As a result of failing to meet the foregoing prongs of the Howey Test, we believe that the ZidduWC does not constitute an investment contract and is not a security.”
On this basis alone, LFIN is extremely over-valued assuming that investors in LFIN hoped specifically that this ZidduWC token could one day be worth a lot of money.
The first headline that got the market worried over the 10K was the disclosure of an SEC investigation into “the Matter of Trading in the Securities of Longfin Corp.” The 10K provides no details on the charges except to say that there are questions about potential violations of federal securities laws…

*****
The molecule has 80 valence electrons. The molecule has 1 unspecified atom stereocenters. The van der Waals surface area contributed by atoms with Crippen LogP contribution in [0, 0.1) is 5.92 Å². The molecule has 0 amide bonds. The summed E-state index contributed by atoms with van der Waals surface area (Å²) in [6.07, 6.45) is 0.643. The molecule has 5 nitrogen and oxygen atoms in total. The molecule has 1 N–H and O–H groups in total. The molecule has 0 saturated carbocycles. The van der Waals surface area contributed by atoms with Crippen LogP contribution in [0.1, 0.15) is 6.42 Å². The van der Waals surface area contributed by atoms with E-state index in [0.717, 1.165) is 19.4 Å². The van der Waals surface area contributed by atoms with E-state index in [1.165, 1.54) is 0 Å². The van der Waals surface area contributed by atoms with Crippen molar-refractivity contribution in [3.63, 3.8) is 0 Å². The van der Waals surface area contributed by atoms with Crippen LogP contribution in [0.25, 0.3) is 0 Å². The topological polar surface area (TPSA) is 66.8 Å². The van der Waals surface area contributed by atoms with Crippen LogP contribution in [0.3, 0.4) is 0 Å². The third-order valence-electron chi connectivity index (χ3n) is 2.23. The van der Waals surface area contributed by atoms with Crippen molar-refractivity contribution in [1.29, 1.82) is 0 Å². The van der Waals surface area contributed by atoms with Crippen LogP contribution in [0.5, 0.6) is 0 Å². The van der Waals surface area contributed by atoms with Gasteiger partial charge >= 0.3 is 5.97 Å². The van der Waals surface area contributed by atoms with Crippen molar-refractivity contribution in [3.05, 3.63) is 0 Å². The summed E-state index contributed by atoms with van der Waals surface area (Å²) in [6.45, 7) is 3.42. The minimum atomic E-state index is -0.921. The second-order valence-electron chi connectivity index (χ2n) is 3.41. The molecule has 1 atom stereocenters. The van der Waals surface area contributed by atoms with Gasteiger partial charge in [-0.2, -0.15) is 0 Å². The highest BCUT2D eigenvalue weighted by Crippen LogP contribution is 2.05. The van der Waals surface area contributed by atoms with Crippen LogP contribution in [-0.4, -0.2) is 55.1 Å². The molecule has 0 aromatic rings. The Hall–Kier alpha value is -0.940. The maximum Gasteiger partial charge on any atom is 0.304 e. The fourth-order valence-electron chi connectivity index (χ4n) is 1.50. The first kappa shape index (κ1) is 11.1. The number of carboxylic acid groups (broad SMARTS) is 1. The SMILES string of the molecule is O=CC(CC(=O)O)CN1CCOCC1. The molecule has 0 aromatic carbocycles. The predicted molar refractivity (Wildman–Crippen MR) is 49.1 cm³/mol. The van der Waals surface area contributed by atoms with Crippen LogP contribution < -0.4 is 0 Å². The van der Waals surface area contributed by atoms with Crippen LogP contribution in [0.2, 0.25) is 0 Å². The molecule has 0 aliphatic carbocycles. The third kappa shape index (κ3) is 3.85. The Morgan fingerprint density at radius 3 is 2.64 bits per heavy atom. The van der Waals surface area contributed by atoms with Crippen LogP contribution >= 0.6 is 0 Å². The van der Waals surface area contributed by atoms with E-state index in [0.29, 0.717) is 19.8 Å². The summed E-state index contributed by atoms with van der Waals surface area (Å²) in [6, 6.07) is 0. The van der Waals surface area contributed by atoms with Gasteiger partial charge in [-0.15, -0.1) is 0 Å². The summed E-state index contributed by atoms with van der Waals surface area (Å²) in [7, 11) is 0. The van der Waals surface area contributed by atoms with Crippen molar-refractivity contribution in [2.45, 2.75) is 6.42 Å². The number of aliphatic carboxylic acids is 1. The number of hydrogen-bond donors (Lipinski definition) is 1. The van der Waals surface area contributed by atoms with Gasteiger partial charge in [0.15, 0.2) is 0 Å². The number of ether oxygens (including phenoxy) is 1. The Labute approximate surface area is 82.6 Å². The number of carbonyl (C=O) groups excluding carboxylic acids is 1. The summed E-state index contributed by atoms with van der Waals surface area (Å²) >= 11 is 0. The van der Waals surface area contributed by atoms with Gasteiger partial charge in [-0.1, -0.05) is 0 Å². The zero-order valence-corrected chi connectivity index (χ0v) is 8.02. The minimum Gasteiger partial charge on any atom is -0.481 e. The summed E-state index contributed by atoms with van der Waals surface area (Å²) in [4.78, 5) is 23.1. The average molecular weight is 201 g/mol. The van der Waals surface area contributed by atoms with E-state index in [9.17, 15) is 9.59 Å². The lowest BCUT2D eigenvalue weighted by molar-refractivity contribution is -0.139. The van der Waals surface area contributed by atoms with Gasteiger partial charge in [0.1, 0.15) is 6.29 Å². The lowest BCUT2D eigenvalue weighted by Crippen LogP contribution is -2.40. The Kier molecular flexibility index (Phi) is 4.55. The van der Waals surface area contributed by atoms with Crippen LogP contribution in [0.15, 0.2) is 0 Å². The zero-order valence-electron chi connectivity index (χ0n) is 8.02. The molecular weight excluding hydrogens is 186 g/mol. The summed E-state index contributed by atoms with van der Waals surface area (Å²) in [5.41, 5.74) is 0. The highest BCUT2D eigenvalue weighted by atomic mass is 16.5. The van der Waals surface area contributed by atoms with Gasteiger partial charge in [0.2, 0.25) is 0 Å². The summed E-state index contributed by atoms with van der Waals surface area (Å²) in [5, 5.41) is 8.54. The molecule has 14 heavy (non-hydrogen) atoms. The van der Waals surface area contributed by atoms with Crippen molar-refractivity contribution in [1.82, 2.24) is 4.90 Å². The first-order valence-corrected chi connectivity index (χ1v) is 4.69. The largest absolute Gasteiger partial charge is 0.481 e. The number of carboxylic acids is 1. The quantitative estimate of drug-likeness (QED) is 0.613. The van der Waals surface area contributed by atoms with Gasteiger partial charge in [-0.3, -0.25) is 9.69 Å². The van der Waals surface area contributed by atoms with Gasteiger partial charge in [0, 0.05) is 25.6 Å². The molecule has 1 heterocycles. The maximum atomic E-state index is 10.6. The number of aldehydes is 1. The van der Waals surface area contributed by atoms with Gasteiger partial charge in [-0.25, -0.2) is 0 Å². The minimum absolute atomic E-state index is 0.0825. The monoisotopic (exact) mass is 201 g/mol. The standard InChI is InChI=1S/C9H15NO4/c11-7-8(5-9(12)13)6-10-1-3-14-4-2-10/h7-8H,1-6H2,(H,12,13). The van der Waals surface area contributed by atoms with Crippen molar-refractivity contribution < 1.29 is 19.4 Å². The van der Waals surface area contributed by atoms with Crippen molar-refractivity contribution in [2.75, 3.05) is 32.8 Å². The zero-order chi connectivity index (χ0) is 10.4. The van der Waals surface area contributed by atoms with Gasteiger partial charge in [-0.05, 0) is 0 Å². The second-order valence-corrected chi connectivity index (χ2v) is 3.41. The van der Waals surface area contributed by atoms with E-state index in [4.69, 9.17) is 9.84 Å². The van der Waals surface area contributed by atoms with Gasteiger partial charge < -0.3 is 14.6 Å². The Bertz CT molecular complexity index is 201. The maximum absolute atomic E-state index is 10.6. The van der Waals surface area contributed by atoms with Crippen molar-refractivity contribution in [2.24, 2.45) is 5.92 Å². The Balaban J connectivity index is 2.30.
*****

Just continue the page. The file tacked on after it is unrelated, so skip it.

“On March 5, 2018, the Division of Enforcement of the SEC informed the Company that it is conducting an investigation In the Matter of Trading in the Securities of Longfin Corp. and requested that the Company provide certain documents in connection with its investigation, including documents related to our IPO and other financings and the acquisition of Ziddu.com. We are in the process of responding to this document request and will cooperate with the SEC in connection with its investigation. While the SEC is trying to determine whether there have been any violations of the federal securities laws, the investigation does not mean that the SEC has concluded that anyone has violated the law. Also, the investigation does not mean that the SEC has a negative opinion of any person, entity or security.”